Banco Santander SA's takeover of its failing rival Banco Popular Español SA should enable it to capitalize on an ongoing economic recovery in Spain and Portugal, according to analysts, who said a better macroeconomic climate and an improving property market should also help with the formidable task of selling off Banco Popular's stock of toxic real estate loans.
Santander announced June 7 that it was buying Banco Popular for the symbolic sum of €1 and that it would launch a €7 billion rights issue to bolster the ailing lender's balance sheet. The deal comes shortly after the European Central Bank said Popular was "failing or likely to fail," as it still struggles with around €37 billion of soured real estate assets, the result of the rapid expansion of its property lending book in the years leading up to the financial crisis.
The deal will create the largest bank in Spain, with more than 17 million clients and a credit-market share of around 20%. The combined business will have a 25% market share in lending to small and medium-sized enterprises in Spain. In Portugal, the integration of Banco Santander Totta SA with Banco Popular Portugal SA will create a lender with 4 million customers, taking Santander's share of the Portuguese lending market to 17.5% from 14.7% and its share of deposits to 15.5% from 13.3%.
For Tom Kinmonth, fixed-income strategist at ABN AMRO, the Portugal angle is a positive for Santander from an operational point of view because "the country is slowly coming round."
"I really like Portugal at the moment — I think it can provide good returns," he said in an interview, arguing that the country's bankruptcy laws have improved because European authorities have focused on its banking system in recent years. "Santander will have a bit of trouble on costs for the next few years, but long term, the deal is positive."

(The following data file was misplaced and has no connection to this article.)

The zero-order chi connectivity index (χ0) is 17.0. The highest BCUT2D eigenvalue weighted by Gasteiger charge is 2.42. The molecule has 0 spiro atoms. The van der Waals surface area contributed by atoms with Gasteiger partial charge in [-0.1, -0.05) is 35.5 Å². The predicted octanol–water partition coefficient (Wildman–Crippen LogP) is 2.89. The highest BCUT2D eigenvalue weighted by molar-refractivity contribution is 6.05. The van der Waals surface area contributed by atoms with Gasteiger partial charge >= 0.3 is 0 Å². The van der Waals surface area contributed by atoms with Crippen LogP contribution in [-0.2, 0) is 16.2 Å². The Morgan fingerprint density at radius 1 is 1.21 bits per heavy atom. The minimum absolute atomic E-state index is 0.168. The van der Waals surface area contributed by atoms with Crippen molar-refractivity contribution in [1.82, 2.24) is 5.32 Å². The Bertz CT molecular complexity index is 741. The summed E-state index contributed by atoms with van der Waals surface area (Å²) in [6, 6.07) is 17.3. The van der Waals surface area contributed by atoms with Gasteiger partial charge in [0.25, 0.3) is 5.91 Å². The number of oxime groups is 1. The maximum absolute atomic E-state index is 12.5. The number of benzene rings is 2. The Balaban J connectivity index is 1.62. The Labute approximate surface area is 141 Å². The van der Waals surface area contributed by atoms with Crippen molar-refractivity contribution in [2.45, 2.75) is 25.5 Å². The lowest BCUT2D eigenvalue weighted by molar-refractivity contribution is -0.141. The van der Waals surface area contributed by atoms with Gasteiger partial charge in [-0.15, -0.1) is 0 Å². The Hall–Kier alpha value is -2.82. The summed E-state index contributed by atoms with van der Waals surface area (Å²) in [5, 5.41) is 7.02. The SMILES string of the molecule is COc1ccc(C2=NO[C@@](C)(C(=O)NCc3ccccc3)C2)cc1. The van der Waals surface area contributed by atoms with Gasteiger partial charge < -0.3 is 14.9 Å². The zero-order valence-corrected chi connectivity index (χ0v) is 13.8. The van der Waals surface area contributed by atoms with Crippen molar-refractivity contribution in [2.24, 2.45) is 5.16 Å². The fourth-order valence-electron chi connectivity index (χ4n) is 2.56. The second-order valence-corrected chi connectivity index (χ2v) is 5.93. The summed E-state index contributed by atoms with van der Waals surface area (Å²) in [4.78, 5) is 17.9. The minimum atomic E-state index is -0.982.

The increased footprint in Spain would also be broadly positive, even though the outlook for the local banking sector there is "rather static" due to the high levels of deleveraging still occurring in the market, Kinmonth said in a June 7 note.
A team of analysts at GVC Gaesco Beka said in a June 7 note that the acquisition is well-timed in terms of the Spanish economic cycle. "The timing favors the deal because the Spanish economy grows above the European average, the delinquency continues to fall and also due to the prospects of [an] interest rates rise," they wrote.
According to Carlos Peixoto, banking analyst at BPI, Santander's acquisition of Banco Popular is a vote of confidence for the Spanish economy and an "opportunity to gain scale" in the Spanish market. He added that in terms of shifting Banco Popular's real estate loans, Santander should not encounter too much difficulty.
"There will be a market for it — it's just a matter of valuation," he said in an interview, adding that most of the demand was likely to be from private equity buyers.
Kinmonth agreed that Santander should be able to take the task of reducing Banco Popular's property exposures in its stride, especially since Spanish house prices are expected to increase in the coming years. However, Santander's objective of reducing Banco Popular's stock of nonperforming real estate loans to "non-material levels" within three years, as outlined in a June 7 presentation, may be "optimistic" if the bank wants to attract good prices, he said.
Yet, there is still a reasonably strong level of demand from private equity buyers for portfolios of distressed Spanish real estate, according to Paul Lewis, head of loan advisory at CBRE Loan Services.
"There is still a lot of capital chasing that kind of product," he said in an interview. "There are a lot more funds looking at Spain than there were a few years ago."
While demand for Spanish real estate debt portfolios from international private equity giants and buyout firms — who were highly active in the early years of the Spanish recovery — has started to tail off, midsize private equity firms and investment banks are showing a good level of interest in the market, he said.
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